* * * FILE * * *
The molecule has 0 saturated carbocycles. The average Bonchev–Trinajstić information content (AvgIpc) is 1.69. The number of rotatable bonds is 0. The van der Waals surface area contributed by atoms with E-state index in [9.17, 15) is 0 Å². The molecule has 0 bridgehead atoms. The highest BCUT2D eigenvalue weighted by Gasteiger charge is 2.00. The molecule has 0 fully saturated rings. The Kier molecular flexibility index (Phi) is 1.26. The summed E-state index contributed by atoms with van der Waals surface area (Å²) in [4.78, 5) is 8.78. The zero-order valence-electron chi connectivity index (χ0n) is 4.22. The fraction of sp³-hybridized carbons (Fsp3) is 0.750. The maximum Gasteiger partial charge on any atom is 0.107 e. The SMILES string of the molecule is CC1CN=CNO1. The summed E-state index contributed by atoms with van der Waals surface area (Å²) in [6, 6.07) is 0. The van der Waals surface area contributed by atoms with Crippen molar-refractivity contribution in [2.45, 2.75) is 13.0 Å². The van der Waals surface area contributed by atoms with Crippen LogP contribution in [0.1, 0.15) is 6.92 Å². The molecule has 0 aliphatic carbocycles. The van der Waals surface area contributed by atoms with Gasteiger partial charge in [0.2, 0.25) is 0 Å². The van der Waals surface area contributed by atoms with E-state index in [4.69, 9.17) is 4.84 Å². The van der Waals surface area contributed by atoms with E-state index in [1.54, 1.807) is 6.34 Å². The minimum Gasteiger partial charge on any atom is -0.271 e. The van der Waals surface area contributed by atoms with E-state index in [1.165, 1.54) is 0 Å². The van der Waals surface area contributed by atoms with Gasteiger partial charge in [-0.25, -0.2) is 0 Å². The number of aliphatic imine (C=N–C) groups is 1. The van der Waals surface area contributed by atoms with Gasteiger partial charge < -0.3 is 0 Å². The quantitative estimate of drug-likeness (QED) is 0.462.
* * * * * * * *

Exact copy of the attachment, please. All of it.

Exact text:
The molecule has 0 saturated carbocycles. The average Bonchev–Trinajstić information content (AvgIpc) is 1.69. The number of rotatable bonds is 0. The van der Waals surface area contributed by atoms with E-state index in [9.17, 15) is 0 Å². The molecule has 0 bridgehead atoms. The highest BCUT2D eigenvalue weighted by Gasteiger charge is 2.00. The molecule has 0 fully saturated rings. The Kier molecular flexibility index (Phi) is 1.26. The summed E-state index contributed by atoms with van der Waals surface area (Å²) in [4.78, 5) is 8.78. The zero-order valence-electron chi connectivity index (χ0n) is 4.22. The fraction of sp³-hybridized carbons (Fsp3) is 0.750. The maximum Gasteiger partial charge on any atom is 0.107 e. The SMILES string of the molecule is CC1CN=CNO1. The summed E-state index contributed by atoms with van der Waals surface area (Å²) in [6, 6.07) is 0. The van der Waals surface area contributed by atoms with Crippen molar-refractivity contribution in [2.45, 2.75) is 13.0 Å². The van der Waals surface area contributed by atoms with Crippen LogP contribution in [0.1, 0.15) is 6.92 Å². The molecule has 0 aliphatic carbocycles. The van der Waals surface area contributed by atoms with Gasteiger partial charge in [0.2, 0.25) is 0 Å². The van der Waals surface area contributed by atoms with E-state index in [4.69, 9.17) is 4.84 Å². The van der Waals surface area contributed by atoms with E-state index in [1.54, 1.807) is 6.34 Å². The minimum Gasteiger partial charge on any atom is -0.271 e. The van der Waals surface area contributed by atoms with E-state index in [1.165, 1.54) is 0 Å². The van der Waals surface area contributed by atoms with Gasteiger partial charge in [-0.25, -0.2) is 0 Å². The number of aliphatic imine (C=N–C) groups is 1. The van der Waals surface area contributed by atoms with Gasteiger partial charge < -0.3 is 0 Å². The quantitative estimate of drug-likeness (QED) is 0.462.